sportograf-76643913_lowresWe leave early in the morning, before dawn. We leave the gorgeous sleeping villa behind us and I realize the big moment has arrived, but so has the rain! I never rode in such wet weather, except for a sudden shower while descending from Palanzo.

The rain cannot stop me in any way, I feel good, I ate pasta, rice and potatoes for the past 2 days and I am full of Carboflow. My breakfast is a bowl of porridge and my Wilier is perfect after traveling in its bag on the flight from Milan. Now it is all up to me.

We reach the starting grid after a 20 minute slow ride, a short enough length to warm up. But suffering is around the corner since a cold drizzle is falling upon us and we are all wearing rain-jackets.  We are half-way through the long group of riders crowded up at the starting point: 4.400 people all packed together, so by the time we reach the starting line it is 15 minutes past the 7.00am official start time.

The rain is getting thicker and my face gets splashed with drops coming from the wheels in front of me. I lose my mates in no time: Gio has joined a group with a “let’s take is easy” philosophy, Simone sprinted off with a pace that is too much for me! In front of me 14 hours on my saddle.


This Granfondo feels so very different from the heated and dangers encountered at the start of the Diavolo in Versilia. Here the start is very mellow with a rhythm which is very leisurely that takes me to the first hill of the Col del Puig Major. I double check the scrap of paper I diligently prepared the night before in a rush of organization-frenzy, I jotted down that I have to climb a 4.600 vertical meters and I marked the “rest-food” points where I should stop.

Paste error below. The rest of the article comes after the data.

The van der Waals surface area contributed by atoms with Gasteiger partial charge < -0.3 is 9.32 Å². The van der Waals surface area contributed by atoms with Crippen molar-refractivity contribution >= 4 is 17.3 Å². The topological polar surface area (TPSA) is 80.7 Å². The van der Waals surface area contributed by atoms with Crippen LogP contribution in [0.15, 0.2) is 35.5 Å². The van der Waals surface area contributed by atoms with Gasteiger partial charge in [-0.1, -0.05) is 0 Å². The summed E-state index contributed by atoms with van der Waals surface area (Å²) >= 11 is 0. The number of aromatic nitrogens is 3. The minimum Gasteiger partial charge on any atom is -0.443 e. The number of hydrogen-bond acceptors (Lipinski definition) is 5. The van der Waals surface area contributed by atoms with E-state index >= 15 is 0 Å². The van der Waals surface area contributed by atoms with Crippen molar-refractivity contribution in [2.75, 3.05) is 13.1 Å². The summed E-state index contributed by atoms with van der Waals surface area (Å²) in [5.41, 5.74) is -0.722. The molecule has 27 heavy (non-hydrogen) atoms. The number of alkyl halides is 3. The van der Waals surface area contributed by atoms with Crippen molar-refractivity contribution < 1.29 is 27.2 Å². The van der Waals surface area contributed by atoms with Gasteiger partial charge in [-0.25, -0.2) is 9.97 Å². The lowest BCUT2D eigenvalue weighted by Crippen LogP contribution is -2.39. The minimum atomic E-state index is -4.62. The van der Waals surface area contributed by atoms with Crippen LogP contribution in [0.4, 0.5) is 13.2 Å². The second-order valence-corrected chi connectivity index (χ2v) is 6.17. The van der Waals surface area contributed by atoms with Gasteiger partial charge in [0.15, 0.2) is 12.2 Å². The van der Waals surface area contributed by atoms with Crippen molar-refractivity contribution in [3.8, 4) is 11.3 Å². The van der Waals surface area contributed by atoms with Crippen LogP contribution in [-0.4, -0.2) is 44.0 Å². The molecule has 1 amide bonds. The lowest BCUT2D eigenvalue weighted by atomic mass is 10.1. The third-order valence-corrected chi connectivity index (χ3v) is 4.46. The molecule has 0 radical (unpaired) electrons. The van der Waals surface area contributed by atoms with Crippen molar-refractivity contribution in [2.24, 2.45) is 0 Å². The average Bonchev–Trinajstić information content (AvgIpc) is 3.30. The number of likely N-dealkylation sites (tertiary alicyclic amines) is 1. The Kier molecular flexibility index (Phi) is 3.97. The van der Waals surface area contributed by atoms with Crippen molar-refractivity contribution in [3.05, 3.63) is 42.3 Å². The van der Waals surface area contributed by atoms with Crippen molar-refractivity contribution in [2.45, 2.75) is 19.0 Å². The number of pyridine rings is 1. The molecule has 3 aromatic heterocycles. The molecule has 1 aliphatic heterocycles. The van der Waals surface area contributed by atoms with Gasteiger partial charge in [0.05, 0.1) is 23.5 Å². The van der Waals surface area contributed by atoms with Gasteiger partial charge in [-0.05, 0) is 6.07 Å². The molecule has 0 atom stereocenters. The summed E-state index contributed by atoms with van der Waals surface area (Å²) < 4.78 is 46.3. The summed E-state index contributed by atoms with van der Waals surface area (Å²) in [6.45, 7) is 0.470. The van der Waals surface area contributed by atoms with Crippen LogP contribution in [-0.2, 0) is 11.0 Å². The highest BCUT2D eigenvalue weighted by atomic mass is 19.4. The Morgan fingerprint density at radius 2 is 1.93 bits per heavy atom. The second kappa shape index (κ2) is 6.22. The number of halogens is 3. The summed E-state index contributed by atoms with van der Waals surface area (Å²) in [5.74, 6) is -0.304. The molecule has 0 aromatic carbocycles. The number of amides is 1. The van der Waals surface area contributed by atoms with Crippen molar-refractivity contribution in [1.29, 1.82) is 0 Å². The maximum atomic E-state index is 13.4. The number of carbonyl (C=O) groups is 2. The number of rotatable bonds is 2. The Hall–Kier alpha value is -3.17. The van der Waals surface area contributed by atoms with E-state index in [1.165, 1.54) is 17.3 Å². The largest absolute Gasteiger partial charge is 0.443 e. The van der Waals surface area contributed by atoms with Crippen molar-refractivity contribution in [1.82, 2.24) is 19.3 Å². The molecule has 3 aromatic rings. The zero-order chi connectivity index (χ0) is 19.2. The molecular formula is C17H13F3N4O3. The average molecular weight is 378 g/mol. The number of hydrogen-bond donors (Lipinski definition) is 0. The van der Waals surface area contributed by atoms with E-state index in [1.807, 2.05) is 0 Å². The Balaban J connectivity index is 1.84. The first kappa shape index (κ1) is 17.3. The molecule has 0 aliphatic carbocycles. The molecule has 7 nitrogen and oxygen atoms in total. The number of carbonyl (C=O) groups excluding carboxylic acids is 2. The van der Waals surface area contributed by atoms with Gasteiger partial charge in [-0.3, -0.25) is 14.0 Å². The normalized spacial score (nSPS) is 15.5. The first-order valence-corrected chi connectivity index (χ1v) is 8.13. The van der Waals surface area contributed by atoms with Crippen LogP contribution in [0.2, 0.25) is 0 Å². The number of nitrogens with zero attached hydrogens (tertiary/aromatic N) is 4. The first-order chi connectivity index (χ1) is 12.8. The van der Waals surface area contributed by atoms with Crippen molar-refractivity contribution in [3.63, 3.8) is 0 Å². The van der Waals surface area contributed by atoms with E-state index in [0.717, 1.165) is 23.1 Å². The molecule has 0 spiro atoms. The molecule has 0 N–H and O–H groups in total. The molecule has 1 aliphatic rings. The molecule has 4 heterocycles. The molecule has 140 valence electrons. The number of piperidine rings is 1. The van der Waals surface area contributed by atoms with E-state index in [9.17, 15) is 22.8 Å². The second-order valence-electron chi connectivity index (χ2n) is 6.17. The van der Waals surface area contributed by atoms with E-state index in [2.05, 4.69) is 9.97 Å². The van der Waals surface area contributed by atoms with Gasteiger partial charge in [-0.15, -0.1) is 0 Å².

sportograf-76641344_lowresThe hill climbs up 30 Km but is quite easy compared to the steep mountains of Lake Como where my mates and I go for our training. The riders long snake is visible for miles ahead and miles behind and it is quite a great view to be surrounded by. The landscape is a bit moon-like: wet grey rocks are around me and the dense clouds below me hide the Valley we just climbed out of, amazing.

I start observing the different riders around me, very different characters indeed. Some will become familiar faces, others will disappear behind or rush ahead of me. The Spanish guy shouting at his group is quite loud and makes me lose concentration. The guy with a leg-prothesis seems very at ease and not tired the least. The crazy guy on a Brompton is made fun of by the others screaming a jealous “desrespecto!”, after all we are all suffering on our expensive carbon bikes and you are riding faster than us on a foldable bike! 🙂 “how dare you?”

At the first “pit-stop” I fill my bottles with some mysterious and sweet drink that the voluntary staff people offer to me. I avoid the mud that is surrounding the camp tents and I set off again to finish the first climb. I pass by some flat streets surrounded by two large artificial lakes.sportograf-76690961_lowres

Ready for the descent, I have zipped up all my three jackets: the Isadore shirt that is wonderfully soft and keeps my body at a perfect temperature, the sleeveless vest and the rain-jacket. I dive downhill with some extra care since the tarmac is wet. It is a long downhill stretch, very fast and easy to ride: my Vittoria grafene tires are doing an excellent job of keeping me and my Wilier stable.

I feel the speed and the great balance at the same time and it is an amazing feeling!

I find myself overtaking quite a few riders: are they taking it slow or am I speeding up too much?


Posted by Max

He is a rider since the day he was born. He rode his first road-bike in 2015 after testing all sort of sports: "I can keep doing a sport without my Achilles tendon suffering", but he then started suffering on the climbs around Lake Como. He has been working for digital companies for 20 years and he loves to sail (without suffering). He rides a Wilier GTR 2015, a Passoni XXTi Campu Super Record + Bora and a Canyon Neuron. You can send him an email here

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